5. The blast cabinet of claim 4 wherein said recycled air reducing means includes means to reduce the opening of said open end of said swivel chute.
6. The blast cabinet of claim 1 including a primary filtering means for filtering said air removed from said interior to remove spent media prior to recycle into said blast cabinet.
7. The blast cabinet of claim 6 wherein said primary filtering means includes a wet scrubber wherein said air removed from said interior and containing spent media is passed through a liquid to capture said media.
8. The blast cabinet of claim 6 including a polishing filter means downstream of said primary filtering means wherein at least a portion of said filtered air is directed from said primary filtering means into said polishing filter means.
9. The blast cabinet of claim 8 wherein said polishing filter means comprises bag filters.
10. The blast cabinet of claim 8 including means to reduce the amount of said filtered air from said primary filtering means that is recycled into said viewing zone.
11. The blast cabinet of claim 10 wherein said air supply means is a duct in fluid communication with each of said primary filtering means, said polishing filter means and said gas delivery means and said ventilation means comprises a fan for directing recycled air through said duct, said recycled air reducing means being a damper assembly placed within said duct.
12. The blast cabinet of claim 11 including means to measure the gas pressure in the interior of said cabinet.
13. The blast cabinet of claim 12 further including means to measure the gas pressure in said duct adjacent said polishing filter means.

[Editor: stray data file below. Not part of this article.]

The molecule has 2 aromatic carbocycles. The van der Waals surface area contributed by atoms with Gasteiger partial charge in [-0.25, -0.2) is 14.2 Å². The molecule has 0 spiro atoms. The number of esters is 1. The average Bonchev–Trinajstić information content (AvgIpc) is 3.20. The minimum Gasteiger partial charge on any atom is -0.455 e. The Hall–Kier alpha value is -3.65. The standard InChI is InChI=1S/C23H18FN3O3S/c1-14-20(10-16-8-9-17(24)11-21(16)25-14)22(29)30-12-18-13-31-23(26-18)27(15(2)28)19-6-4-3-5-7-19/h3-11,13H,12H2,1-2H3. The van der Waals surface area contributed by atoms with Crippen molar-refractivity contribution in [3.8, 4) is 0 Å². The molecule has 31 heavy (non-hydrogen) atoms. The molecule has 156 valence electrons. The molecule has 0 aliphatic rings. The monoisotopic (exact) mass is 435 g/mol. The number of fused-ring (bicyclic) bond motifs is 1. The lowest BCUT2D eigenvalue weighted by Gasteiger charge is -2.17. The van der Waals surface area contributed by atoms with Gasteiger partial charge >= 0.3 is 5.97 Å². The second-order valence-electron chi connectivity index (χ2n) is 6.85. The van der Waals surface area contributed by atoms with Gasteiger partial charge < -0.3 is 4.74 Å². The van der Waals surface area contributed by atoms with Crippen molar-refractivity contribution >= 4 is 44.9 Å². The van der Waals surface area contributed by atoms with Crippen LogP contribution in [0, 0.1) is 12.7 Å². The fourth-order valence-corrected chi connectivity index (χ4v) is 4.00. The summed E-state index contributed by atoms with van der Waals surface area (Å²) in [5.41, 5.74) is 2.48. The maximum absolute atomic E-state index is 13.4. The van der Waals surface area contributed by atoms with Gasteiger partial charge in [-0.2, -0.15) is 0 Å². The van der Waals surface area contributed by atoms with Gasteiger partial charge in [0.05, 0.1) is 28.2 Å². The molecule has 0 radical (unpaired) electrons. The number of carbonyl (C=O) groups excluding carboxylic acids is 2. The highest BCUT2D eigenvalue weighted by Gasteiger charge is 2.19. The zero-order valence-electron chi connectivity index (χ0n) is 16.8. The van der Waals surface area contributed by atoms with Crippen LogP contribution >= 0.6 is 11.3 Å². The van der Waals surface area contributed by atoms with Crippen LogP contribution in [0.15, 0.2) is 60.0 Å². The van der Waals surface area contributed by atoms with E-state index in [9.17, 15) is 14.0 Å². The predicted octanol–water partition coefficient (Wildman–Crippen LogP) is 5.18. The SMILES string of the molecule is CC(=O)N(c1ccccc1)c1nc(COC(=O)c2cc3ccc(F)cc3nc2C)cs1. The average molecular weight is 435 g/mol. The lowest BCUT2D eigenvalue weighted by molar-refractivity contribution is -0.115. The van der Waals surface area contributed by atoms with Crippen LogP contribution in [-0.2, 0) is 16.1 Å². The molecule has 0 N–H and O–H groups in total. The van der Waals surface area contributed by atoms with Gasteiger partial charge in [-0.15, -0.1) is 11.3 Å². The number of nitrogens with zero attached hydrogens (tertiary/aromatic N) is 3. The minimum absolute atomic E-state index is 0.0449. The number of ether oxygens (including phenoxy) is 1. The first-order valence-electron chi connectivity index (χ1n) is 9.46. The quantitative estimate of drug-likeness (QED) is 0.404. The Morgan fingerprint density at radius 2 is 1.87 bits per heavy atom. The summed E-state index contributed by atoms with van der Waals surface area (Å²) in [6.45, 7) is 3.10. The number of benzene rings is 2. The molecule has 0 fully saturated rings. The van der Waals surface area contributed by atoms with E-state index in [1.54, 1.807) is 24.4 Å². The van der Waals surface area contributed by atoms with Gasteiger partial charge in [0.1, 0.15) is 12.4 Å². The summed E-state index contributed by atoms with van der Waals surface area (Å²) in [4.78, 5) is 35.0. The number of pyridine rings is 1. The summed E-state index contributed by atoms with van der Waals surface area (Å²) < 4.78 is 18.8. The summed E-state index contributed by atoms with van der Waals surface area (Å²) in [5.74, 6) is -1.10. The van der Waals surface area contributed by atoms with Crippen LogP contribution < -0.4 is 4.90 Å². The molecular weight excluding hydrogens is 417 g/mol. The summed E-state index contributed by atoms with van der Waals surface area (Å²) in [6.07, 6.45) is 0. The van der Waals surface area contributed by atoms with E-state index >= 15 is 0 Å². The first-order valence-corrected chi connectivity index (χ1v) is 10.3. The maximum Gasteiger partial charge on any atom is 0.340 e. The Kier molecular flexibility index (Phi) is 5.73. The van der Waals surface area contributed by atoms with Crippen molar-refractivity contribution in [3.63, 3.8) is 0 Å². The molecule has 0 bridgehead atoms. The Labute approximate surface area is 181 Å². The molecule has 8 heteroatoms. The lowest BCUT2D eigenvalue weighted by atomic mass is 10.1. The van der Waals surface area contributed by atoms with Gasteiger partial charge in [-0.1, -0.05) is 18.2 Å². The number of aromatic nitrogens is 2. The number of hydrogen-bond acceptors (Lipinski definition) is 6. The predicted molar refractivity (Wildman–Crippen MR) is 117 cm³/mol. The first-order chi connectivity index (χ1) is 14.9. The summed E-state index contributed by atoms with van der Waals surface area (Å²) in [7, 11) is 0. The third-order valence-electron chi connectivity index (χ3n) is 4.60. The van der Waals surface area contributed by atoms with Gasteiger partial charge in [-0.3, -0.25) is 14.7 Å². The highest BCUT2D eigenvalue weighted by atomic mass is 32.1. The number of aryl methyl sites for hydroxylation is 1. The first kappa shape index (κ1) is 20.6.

14. The blast cabinet of claim 6 including means to measure the gas pressure in the interior of said cabinet.
15. The blast cabinet of claim 1 including means to reduce the amount of recycled air being passed into said viewing zone.
16. A blast cabinet for cleaning surfaces of articles with an abrasive blast media comprising:
a housing defining a blast chamber with an interior;
a blast nozzle disposed in said blast chamber interior and connected to a source of an abrasive blast media for directing a flow of the blast media against a surface of an article to be cleaned in said blast chamber interior whereby said blast media normally is dispersed throughout said blast chamber interior in a manner so as to obscure visual observation of a portion of the article being cleaned from outside said blast chamber;
observation means for observing the article being cleaned in said interior including a window placed in said housing to provide a viewing zone between said window and the article to be cleaned, so that an operator outside said blast chamber can direct his or her line of sight through said window and observe the article being cleaned;
gas delivery means directing a flow of gas into said viewing zone for purging away a sufficient amount of blast media dispersed in said viewing zone to facilitate observation through said window of at least a portion of said article being cleaned,
ventilation means to remove spent blast media and air from said interior of said housing, and,
air supply means to recycle said air removed from the interior to said gas delivery means for directing said recycled air into the interior of said blast cabinet as said flow of gas into said viewing zone, wherein said air supply means is a duct in fluid communication with said gas delivery means, said ventilation means comprising a fan for directing recycled air through said duct, a movable damper assembly being placed within said duct to control the amount of recycled air being passed into said viewing zone.